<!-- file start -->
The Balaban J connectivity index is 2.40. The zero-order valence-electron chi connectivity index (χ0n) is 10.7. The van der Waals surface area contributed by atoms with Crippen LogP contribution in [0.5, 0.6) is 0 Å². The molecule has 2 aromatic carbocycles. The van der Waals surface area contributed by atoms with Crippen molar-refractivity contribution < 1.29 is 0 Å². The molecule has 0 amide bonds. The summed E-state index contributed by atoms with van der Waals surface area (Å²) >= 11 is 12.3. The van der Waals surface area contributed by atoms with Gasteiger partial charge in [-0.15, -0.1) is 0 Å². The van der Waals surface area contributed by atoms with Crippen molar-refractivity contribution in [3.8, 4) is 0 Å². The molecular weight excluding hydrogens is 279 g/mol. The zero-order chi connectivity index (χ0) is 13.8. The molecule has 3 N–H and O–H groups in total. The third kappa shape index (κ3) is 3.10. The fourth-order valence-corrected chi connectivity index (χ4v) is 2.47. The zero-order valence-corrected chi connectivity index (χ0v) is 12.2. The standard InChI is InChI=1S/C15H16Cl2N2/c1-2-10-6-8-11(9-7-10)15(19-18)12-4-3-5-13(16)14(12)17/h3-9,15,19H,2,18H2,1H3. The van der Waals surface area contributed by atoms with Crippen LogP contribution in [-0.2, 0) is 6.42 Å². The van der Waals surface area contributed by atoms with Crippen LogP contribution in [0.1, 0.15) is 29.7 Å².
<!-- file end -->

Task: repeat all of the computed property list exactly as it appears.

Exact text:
The Balaban J connectivity index is 2.40. The zero-order valence-electron chi connectivity index (χ0n) is 10.7. The van der Waals surface area contributed by atoms with Crippen LogP contribution in [0.5, 0.6) is 0 Å². The molecule has 2 aromatic carbocycles. The van der Waals surface area contributed by atoms with Crippen molar-refractivity contribution < 1.29 is 0 Å². The molecule has 0 amide bonds. The summed E-state index contributed by atoms with van der Waals surface area (Å²) >= 11 is 12.3. The van der Waals surface area contributed by atoms with Gasteiger partial charge in [-0.15, -0.1) is 0 Å². The van der Waals surface area contributed by atoms with Crippen molar-refractivity contribution in [3.8, 4) is 0 Å². The molecular weight excluding hydrogens is 279 g/mol. The zero-order chi connectivity index (χ0) is 13.8. The molecule has 3 N–H and O–H groups in total. The third kappa shape index (κ3) is 3.10. The fourth-order valence-corrected chi connectivity index (χ4v) is 2.47. The zero-order valence-corrected chi connectivity index (χ0v) is 12.2. The standard InChI is InChI=1S/C15H16Cl2N2/c1-2-10-6-8-11(9-7-10)15(19-18)12-4-3-5-13(16)14(12)17/h3-9,15,19H,2,18H2,1H3. The van der Waals surface area contributed by atoms with Crippen LogP contribution in [-0.2, 0) is 6.42 Å². The van der Waals surface area contributed by atoms with Crippen LogP contribution in [0.1, 0.15) is 29.7 Å².